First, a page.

Cherokee Elementary School, which has an average daily attendance rate of more than 95 percent, served as the backdrop for Wednesday’s launch and honored seven students for perfect attendance last year.

Principal Rodney Rowan said good attendance has been vital to strong academic gains in 2014-15 at his school, where he posts the school’s attendance number in the hallways every day and students are rewarded with a “jeans day” if they achieve perfect attendance for 20 days. Students also are invited to parties every two weeks for perfect attendance and good conduct. In addition, Cherokee keeps a clothes closet stocked with gently worn items, including winter coats, so that inadequate clothing can never be a reason why a student misses class.

Before classes began on Aug. 10, Shelby County Schools also struggled to get its students registered, despite an unprecedented push that included a new online registration system, a longer registration period, and even neighborhood canvassing around some schools. By the end of the first week of school, an estimated 9,000 students still were not registered — a chronic issue that has perplexed education leaders for decades.

As of Wednesday, about 102,000 students were registered with the district, and officials were trying to track down about 1,900 students they anticipated would return to Shelby County Schools, according to district spokeswoman Kristin Tallent.

union power

Charter teachers won big in nation’s first strike. What now?

PHOTO: Yana Kunichoff / Chalkbeat
Teachers from Acero charter schools in Chicago protest stalled negotiations Oct. 24, 2018, as they readied to vote on authorizing a strike.

Some 500 unionized teachers joined in the nation’s first charter strike last week, and succeeded in negotiating wage increases, smaller class sizes and a shorter school day. Their gains could foreshadow next year’s citywide contract negotiations — between the Chicago Teachers Union, with its contract expiring in June, and Chicago Public Schools.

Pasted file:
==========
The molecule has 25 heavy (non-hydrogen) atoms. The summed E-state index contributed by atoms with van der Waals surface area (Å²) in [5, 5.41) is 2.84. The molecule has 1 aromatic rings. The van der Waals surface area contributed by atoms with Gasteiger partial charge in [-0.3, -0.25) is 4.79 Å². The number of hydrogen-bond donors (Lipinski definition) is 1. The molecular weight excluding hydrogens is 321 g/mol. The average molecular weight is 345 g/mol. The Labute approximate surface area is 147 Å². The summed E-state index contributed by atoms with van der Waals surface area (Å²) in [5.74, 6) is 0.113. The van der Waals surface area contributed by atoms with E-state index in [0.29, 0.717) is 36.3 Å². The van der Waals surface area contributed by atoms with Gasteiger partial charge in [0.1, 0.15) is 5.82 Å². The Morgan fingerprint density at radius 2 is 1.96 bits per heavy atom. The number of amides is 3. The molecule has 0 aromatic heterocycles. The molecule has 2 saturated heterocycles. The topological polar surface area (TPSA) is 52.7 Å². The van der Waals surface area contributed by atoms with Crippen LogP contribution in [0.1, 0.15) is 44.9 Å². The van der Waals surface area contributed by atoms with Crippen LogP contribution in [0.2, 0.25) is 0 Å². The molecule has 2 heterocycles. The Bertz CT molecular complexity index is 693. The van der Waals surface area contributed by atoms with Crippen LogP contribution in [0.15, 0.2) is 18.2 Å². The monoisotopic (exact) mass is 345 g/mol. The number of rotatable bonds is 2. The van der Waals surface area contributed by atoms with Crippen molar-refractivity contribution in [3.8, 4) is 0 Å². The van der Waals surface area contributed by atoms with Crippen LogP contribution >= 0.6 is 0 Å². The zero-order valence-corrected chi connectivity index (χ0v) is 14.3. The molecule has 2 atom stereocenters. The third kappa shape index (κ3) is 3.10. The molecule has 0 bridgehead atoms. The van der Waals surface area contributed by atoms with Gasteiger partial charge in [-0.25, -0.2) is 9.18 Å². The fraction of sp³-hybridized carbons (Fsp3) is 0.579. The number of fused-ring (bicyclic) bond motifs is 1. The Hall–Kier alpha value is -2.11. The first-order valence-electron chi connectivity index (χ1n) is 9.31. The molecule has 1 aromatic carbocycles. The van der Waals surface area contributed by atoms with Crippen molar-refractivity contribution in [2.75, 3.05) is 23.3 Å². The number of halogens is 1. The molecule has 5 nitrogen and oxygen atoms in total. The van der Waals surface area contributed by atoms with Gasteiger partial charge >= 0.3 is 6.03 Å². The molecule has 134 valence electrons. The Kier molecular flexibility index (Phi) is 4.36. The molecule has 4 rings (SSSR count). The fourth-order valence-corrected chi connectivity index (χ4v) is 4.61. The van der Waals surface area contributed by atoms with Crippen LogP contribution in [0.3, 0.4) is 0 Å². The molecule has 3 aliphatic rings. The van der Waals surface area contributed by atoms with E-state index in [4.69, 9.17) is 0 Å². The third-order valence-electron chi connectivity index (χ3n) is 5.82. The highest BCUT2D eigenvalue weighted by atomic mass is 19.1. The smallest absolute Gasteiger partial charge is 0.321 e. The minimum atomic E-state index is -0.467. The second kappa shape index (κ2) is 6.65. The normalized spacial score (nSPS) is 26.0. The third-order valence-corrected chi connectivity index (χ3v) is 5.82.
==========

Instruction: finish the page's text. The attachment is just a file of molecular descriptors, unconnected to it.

“The issue of class size is going to be huge,” said Chris Geovanis, the union’s director of communications. “It is a critically important issue in every school.”

Unlike their counterparts in charters, though, teachers who work at district-run schools can’t technically go on strike to push through a cap on the number of students per class. That’s because the Illinois Education Labor Relations Act defines what issues non-charter public school teachers can bargain over, and what issues can lead to a strike.

An impasse on issues of compensation or those related to working conditions, such as length of the school day or teacher evaluations, could precipitate a strike. But disagreements over class sizes or school closures, among other issues, cannot be the basis for a strike.

The number of students per class has long been a point of contention among both district and charter school teachers.

Educators at Acero had hopes of pushing the network to limit class sizes to 24-28 students, depending on the grade. However, as Acero teachers capped their fourth day on the picket line, they reached an agreement with the charter operator on a cap of 30 students — down from the current cap of 32 students.

Andy Crooks, a special education apprentice, also known as a teacher’s aide, at Acero’s Sor Juana Inés de la Cruz school and a member of the teachers bargaining team, said that even having two fewer students in a classroom would make a huge difference.